The two chapters that we have read are very important, as Beah takes on a whole new experience. He is taken from his war-like lifestyle, not knowing what is going to happen to him. The boys arrive at a brand new place, meeting others that had been affected by the war. Beah meets boys that had been fighting for the rebels, where he uses diction to strengthen the writing. A fight breaks out between boys from the army and those that were rebels. "It hadn't crossed their mind that a change in environment wouldn't immediately make us normal boys; we were dangerous, and brainwashed to kill."(Beah 135). "Brainwashed" really gives someone an understanding of what the boys are going through. They had adapted to their harsh lifestyle, and now had been taken from it. They still feel as if they are at war with the other boys that are there.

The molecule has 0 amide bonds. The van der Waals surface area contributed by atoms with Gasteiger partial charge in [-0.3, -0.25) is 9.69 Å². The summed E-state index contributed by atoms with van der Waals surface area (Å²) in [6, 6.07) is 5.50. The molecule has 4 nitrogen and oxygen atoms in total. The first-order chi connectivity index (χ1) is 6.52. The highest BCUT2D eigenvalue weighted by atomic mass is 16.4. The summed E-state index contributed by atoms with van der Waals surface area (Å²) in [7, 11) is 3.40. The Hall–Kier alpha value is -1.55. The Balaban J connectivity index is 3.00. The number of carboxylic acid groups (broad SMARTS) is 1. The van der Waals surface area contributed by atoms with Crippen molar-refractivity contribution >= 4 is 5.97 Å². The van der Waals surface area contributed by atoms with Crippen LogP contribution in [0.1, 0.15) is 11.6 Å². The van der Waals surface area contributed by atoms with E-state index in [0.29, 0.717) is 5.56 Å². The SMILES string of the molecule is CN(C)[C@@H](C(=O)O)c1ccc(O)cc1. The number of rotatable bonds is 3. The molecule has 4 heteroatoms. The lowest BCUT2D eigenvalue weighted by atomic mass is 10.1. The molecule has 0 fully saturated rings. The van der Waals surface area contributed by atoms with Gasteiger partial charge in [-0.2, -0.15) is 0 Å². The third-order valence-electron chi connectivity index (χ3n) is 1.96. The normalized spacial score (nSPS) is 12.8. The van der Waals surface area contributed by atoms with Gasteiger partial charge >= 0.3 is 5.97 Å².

I had someone that was a very good friend of mine in high school. After we graduated, he began to hang around some new people that influenced him to make some poor decisions. We began to not be as close, and now I do not see him very often. He is in college, but misses a lot of classes. I believe that the biggest factor in this was his new friends. I think that he was persuaded by them and changed his lifestyle. Although we try to talk to him and make him understand, there is not much that we can do about it.